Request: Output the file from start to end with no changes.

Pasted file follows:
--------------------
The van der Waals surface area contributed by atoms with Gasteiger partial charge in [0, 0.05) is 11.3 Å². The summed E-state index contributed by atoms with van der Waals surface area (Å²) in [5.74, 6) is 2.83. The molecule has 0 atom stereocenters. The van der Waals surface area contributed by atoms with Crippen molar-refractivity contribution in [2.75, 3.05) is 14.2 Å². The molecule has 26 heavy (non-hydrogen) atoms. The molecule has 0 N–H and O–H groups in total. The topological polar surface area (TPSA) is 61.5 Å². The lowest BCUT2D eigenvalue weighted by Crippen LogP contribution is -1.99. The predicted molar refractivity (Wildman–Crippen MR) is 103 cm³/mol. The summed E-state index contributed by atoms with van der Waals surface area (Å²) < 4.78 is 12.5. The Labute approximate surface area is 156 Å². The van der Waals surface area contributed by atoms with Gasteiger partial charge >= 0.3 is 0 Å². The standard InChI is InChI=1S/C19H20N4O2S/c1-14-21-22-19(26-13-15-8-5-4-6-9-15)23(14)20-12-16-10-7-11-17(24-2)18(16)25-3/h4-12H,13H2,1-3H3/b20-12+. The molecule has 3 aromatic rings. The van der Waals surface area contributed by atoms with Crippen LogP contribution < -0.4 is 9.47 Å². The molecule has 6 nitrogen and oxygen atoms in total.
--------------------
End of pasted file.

The van der Waals surface area contributed by atoms with Gasteiger partial charge in [0, 0.05) is 11.3 Å². The summed E-state index contributed by atoms with van der Waals surface area (Å²) in [5.74, 6) is 2.83. The molecule has 0 atom stereocenters. The van der Waals surface area contributed by atoms with Crippen molar-refractivity contribution in [2.75, 3.05) is 14.2 Å². The molecule has 26 heavy (non-hydrogen) atoms. The molecule has 0 N–H and O–H groups in total. The topological polar surface area (TPSA) is 61.5 Å². The lowest BCUT2D eigenvalue weighted by Crippen LogP contribution is -1.99. The predicted molar refractivity (Wildman–Crippen MR) is 103 cm³/mol. The summed E-state index contributed by atoms with van der Waals surface area (Å²) < 4.78 is 12.5. The Labute approximate surface area is 156 Å². The van der Waals surface area contributed by atoms with Gasteiger partial charge >= 0.3 is 0 Å². The standard InChI is InChI=1S/C19H20N4O2S/c1-14-21-22-19(26-13-15-8-5-4-6-9-15)23(14)20-12-16-10-7-11-17(24-2)18(16)25-3/h4-12H,13H2,1-3H3/b20-12+. The molecule has 3 aromatic rings. The van der Waals surface area contributed by atoms with Crippen LogP contribution < -0.4 is 9.47 Å². The molecule has 6 nitrogen and oxygen atoms in total.